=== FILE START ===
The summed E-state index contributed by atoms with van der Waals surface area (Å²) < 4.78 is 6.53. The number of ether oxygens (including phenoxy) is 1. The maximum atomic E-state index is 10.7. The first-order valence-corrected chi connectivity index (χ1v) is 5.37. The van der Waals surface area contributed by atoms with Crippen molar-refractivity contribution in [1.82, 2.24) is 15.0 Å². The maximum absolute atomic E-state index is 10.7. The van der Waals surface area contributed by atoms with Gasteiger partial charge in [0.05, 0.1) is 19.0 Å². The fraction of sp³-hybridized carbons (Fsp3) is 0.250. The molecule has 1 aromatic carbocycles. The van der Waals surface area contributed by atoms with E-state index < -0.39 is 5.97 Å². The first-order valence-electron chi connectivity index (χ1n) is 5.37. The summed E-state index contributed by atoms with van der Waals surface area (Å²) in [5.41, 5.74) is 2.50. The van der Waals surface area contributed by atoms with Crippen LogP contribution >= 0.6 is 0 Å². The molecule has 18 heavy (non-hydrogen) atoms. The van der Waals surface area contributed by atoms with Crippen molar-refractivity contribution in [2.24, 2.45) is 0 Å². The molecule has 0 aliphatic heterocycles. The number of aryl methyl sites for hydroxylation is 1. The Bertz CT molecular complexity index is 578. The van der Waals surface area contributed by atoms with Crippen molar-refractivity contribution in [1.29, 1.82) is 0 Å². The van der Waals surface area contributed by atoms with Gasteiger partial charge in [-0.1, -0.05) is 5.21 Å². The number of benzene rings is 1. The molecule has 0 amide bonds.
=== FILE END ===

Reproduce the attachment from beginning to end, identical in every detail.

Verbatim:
The summed E-state index contributed by atoms with van der Waals surface area (Å²) < 4.78 is 6.53. The number of ether oxygens (including phenoxy) is 1. The maximum atomic E-state index is 10.7. The first-order valence-corrected chi connectivity index (χ1v) is 5.37. The van der Waals surface area contributed by atoms with Crippen molar-refractivity contribution in [1.82, 2.24) is 15.0 Å². The maximum absolute atomic E-state index is 10.7. The van der Waals surface area contributed by atoms with Gasteiger partial charge in [0.05, 0.1) is 19.0 Å². The fraction of sp³-hybridized carbons (Fsp3) is 0.250. The molecule has 1 aromatic carbocycles. The van der Waals surface area contributed by atoms with E-state index < -0.39 is 5.97 Å². The first-order valence-electron chi connectivity index (χ1n) is 5.37. The summed E-state index contributed by atoms with van der Waals surface area (Å²) in [5.41, 5.74) is 2.50. The van der Waals surface area contributed by atoms with Crippen LogP contribution >= 0.6 is 0 Å². The molecule has 18 heavy (non-hydrogen) atoms. The van der Waals surface area contributed by atoms with Crippen molar-refractivity contribution in [2.24, 2.45) is 0 Å². The molecule has 0 aliphatic heterocycles. The number of aryl methyl sites for hydroxylation is 1. The Bertz CT molecular complexity index is 578. The van der Waals surface area contributed by atoms with Crippen molar-refractivity contribution in [1.29, 1.82) is 0 Å². The van der Waals surface area contributed by atoms with Gasteiger partial charge in [-0.1, -0.05) is 5.21 Å². The number of benzene rings is 1. The molecule has 0 amide bonds.